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This morning (what is left of it) belongs to you. Yesterday I got down to my bank and turned in my bank stock exactly according to Mr. Rutledge's4 letter of instruction. I had been kept in bed for several days by a slight heart attack—nothing serious.
Dear sister, I think you are mistaken about being so very clannish. The truth
is that Roscoe5 and Douglas6 and I were the "clan". Jess7 and Jim8 and Jack9 were, in
a sense, the
clan. We, the three Virginians10, tried to look after the
s ones. Ever since that summer11 I spent with you and
Roscoe when the twins12 were
one year old, I have felt that you were more truly my sister than either
Elsie13 or poor Jess. I felt that
because we were very companionable, and liked to
do things together. That is what makes companionship. Do you remember when
we started out to find Pete's
Lake14—and never found it at all? I always loved to see
Roscoe on a horse, and I love to remember him so. I often dream about him as
he was when he rode with us then - - - in the days of
the other World War! In Casper15 we went round in a car—went farth ear
er, but it wasn't quite so much fun. However, I rejoiced in that car, because I
realized how much it saved Roscoe's strength. You remember we went up to
Sheridan16, and the next day
crossed the mountains near Gray
Bull17 and had a long, hard drive home—by the worst part
of the old road to Lander18, if I
Meta, I would love to have one of the photographs of Roscoe with
daughter19 on his shoulder. Margaret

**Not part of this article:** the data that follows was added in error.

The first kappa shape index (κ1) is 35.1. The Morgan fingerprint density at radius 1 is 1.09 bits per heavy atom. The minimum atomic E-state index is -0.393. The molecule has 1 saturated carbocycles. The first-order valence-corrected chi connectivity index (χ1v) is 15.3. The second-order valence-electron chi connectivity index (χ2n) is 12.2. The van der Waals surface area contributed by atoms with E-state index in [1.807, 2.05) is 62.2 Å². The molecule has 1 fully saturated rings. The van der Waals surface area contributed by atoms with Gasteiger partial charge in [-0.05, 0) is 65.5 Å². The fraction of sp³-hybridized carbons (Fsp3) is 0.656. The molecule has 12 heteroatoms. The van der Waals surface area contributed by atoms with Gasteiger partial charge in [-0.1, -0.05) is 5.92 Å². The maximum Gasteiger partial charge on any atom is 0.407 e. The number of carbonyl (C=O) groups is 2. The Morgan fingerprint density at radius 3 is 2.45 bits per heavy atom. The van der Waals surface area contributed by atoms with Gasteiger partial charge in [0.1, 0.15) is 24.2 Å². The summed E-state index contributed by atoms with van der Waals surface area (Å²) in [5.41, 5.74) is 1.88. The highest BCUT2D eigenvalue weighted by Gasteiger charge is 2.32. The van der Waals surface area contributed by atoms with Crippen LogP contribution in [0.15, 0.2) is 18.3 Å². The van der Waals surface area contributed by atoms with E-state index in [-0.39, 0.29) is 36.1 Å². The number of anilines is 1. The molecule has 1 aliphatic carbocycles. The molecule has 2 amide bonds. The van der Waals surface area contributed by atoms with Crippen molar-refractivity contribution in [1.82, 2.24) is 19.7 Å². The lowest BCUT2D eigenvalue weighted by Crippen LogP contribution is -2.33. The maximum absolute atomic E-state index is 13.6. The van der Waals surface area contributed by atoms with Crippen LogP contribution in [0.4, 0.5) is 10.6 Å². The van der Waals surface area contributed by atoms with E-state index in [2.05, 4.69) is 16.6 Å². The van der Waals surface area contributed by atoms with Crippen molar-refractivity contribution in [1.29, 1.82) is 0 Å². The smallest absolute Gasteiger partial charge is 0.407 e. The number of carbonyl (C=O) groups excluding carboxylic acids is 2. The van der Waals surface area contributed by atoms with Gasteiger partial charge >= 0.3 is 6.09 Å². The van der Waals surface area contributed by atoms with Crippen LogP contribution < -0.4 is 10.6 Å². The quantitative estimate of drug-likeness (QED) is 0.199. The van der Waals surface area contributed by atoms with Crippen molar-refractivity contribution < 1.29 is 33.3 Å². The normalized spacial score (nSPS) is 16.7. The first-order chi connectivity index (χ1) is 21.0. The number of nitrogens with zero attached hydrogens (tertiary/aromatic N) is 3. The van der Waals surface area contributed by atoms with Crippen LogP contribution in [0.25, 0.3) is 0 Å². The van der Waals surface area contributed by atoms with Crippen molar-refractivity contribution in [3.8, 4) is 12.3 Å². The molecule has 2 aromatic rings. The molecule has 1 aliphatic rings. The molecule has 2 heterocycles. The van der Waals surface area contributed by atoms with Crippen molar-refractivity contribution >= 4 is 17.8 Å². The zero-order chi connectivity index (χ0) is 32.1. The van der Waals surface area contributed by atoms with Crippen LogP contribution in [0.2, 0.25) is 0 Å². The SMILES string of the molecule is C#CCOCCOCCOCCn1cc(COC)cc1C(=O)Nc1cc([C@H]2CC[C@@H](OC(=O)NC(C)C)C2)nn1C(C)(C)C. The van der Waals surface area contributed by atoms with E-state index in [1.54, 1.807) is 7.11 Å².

had one, and I liked it so much. He
figure, which most men do not after fifty.
Jim was always a problem child. He was terribly ashamed of his
gentle-mannered father20, and went with
a tough crowd. There is a nice side to him, and his children21 have seen only that side.
Whenever I have seen that side, I am
to him. His greatest fault is that he thinks he has great business ability.
He made the last twenty years of Father's life unhappy by trying one
disastrous experiment after another.
Jack is just always Jack. He is loyal, true, and loving. But he married rather queerly. Even Father, who was too courteous to dislike any woman, didn't like his wife22.
So you see, dear Meta, the
was, but is no more. I am the only one left,
and God knows I aint no clan! I should 4 think
you and I, together, represented the spirit of the old clan more than
anybody else. So let us, in loyalty to those others, who
are gone, try to keep together and be our own ca clan.
Jessie will always be mild and appreciative of any kindness. Elsie I have had to cut out. She followed me up with so much abuse that I just ceased writing to her. An old friend of mine who lives in Lincoln23 wrote me "Why does Elsie let her jealousy of you spoil her life? It has become an obsession with her, and embarrasses her friends."
Now my dear, you and I are simply the only clan there is. We can adopt Jack
when he is good and is not tyrannized over by Jim.
I mean to draw a little closer to poor Jessie. Really, Father was to blame
for her marrying Will Auld24. Didn't he
turn all my securities25 over to
Will Auld? When 5
Helen Louise26 was here one day last year helping me go over my accounts she
exclaimed, "Why, Will Auld simply stole twenty thousand dollars from you!
Co Can't you do anything about it?" "Nothing—except mo not to let him steal my peace of mind."
When I first found out how much I was stung, I sat down the next day and
began work on Sapphira27. Those old memories28 were a good cure for worry.
Now that my sprung tendon29 is bad again, I must stop, dear. But you and your dear daughters30 are more in my mind than any other people in the world.Lovingly & gratefully Willie Mrs. R. C. Cather1 Colusa3 California NEW YORK N.Y.2 OCT 4 1945 430PM